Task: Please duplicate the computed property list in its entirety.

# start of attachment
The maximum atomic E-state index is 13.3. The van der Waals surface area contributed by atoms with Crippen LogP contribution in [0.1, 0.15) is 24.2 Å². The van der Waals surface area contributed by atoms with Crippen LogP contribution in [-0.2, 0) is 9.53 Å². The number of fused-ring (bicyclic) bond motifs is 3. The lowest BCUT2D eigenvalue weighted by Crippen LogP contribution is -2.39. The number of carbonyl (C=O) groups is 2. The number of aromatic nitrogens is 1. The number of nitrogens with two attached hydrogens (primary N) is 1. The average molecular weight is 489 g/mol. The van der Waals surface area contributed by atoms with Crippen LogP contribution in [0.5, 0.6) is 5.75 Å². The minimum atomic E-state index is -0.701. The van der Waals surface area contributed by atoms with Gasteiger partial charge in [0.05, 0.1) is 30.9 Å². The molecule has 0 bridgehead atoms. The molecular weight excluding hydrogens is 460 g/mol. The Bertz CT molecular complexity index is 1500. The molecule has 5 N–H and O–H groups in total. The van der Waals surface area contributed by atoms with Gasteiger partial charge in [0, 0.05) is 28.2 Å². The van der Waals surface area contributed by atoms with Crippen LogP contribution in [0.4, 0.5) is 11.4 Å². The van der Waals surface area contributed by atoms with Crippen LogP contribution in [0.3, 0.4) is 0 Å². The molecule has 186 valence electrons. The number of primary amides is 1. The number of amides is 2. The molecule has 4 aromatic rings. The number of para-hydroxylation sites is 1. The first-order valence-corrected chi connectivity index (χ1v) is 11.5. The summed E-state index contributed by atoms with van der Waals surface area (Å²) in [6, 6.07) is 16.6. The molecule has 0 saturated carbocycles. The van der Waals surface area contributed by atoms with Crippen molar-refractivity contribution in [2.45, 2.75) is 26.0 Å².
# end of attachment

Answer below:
The maximum atomic E-state index is 13.3. The van der Waals surface area contributed by atoms with Crippen LogP contribution in [0.1, 0.15) is 24.2 Å². The van der Waals surface area contributed by atoms with Crippen LogP contribution in [-0.2, 0) is 9.53 Å². The number of fused-ring (bicyclic) bond motifs is 3. The lowest BCUT2D eigenvalue weighted by Crippen LogP contribution is -2.39. The number of carbonyl (C=O) groups is 2. The number of aromatic nitrogens is 1. The number of nitrogens with two attached hydrogens (primary N) is 1. The average molecular weight is 489 g/mol. The van der Waals surface area contributed by atoms with Crippen LogP contribution in [0.5, 0.6) is 5.75 Å². The minimum atomic E-state index is -0.701. The van der Waals surface area contributed by atoms with Gasteiger partial charge in [0.05, 0.1) is 30.9 Å². The molecule has 0 bridgehead atoms. The molecular weight excluding hydrogens is 460 g/mol. The Bertz CT molecular complexity index is 1500. The molecule has 5 N–H and O–H groups in total. The van der Waals surface area contributed by atoms with Gasteiger partial charge in [0, 0.05) is 28.2 Å². The van der Waals surface area contributed by atoms with Crippen LogP contribution in [0.4, 0.5) is 11.4 Å². The van der Waals surface area contributed by atoms with Crippen LogP contribution in [0.3, 0.4) is 0 Å². The molecule has 186 valence electrons. The number of primary amides is 1. The number of amides is 2. The molecule has 4 aromatic rings. The number of para-hydroxylation sites is 1. The first-order valence-corrected chi connectivity index (χ1v) is 11.5. The summed E-state index contributed by atoms with van der Waals surface area (Å²) in [6, 6.07) is 16.6. The molecule has 0 saturated carbocycles. The van der Waals surface area contributed by atoms with Crippen molar-refractivity contribution in [2.45, 2.75) is 26.0 Å².